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FAO in Kenya

Kenya at a glance

The agriculture sector in Kenya

The agriculture sector continues to play a vital role in the rural economy. The sector was one of the first to fully devolve the function of service provision to the county governments underscoring the importance of County Governments' role in ensuring food security. Agriculture is key to Kenya's economy, contributing 26 per cent of the Gross Domestic Product (GDP) and another 27 per cent of GDP indirectly through linkages with other sectors. The sector employs more than 40 per cent of the total population and more than 70 per cent of Kenya's rural people. Agriculture in Kenya is large and complex, with a multitude of public, parastatal, non-governmental and private sectors.

The sector accounts for 65 per cent of the export earnings, and provides the livelihood (employment, income and food security needs) for more than 80 per cent of the Kenyan population and contributes to improving nutrition through production of safe, diverse and nutrient dense foods. The sector is also the min driver of the non-agricultural economy including manufacturing, providing inputs and markets for non-agricultural operations such as building/construction, transportation, tourism, education and other social services.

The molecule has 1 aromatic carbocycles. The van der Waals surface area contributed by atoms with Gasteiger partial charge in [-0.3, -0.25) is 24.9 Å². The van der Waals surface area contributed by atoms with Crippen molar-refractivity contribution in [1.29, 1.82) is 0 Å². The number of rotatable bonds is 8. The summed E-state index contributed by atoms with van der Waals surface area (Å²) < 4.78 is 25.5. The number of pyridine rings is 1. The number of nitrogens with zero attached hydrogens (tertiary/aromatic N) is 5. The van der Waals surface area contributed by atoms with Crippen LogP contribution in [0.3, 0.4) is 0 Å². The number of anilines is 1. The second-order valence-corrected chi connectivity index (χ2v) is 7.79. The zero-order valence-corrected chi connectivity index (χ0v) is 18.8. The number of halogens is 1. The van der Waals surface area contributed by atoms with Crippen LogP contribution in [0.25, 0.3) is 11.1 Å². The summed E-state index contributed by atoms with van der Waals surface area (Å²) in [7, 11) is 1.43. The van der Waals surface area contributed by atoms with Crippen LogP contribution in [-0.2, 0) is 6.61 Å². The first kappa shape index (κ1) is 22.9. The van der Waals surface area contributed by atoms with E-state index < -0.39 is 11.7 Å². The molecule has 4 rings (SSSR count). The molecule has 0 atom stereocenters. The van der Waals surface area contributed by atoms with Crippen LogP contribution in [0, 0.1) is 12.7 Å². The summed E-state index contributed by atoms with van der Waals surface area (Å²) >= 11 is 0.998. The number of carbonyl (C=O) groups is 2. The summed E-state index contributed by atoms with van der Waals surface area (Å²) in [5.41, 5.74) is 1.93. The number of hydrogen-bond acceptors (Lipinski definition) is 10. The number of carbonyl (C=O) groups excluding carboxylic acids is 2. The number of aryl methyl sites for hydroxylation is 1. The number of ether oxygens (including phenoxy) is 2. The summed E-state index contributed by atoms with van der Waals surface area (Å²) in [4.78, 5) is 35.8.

The dynamics of poverty within Kenya are changing and directly influence the country's agricultural sector. Currently 46 per cent of the population live on less than 1 USD a day, 36.5 per cent are food insecure and 35 per cent of children under five are stunted (chronically malnourished) in Kenya. The country's population has increased significantly (growing from 11 million in 1970 to 39.5 million in 2011) and at the current rate of growth, it will be double in the next 27 years, reaching 81 million in 2039. As a result of this rapid increase, land parcels in the areas of high agricultural potential are decreasing in size, affecting food production.

Farmers, who are used to rain-fed farming systems, are being pushed into dryer, more marginal areas where they become increasingly vulnerable to drought and the unpredictability of weather patterns resulting from climate change. The population increase, coupled with the expansion of agriculture into arid lands, has affected the dynamics of pastoralism, where increased competition for natural resources has sparked escalated conflict in some areas. Furthermore, there has been a marked increase in the number of people dropping out of the nomadic livelihood, often moving into settled communities which are heavily reliant on food aid.

Given the importance of agriculture in rural areas of Kenya where poverty is prevalent, the sector's importance in poverty alleviation cannot be overstated. Strengthening and improving the performance of the agricultural sector and enabling the engagement of the poorest and most vulnerable in this process is therefore a prerequisite and a necessary condition for achieving recovery and growth in Kenya after recent years of drought an slow development.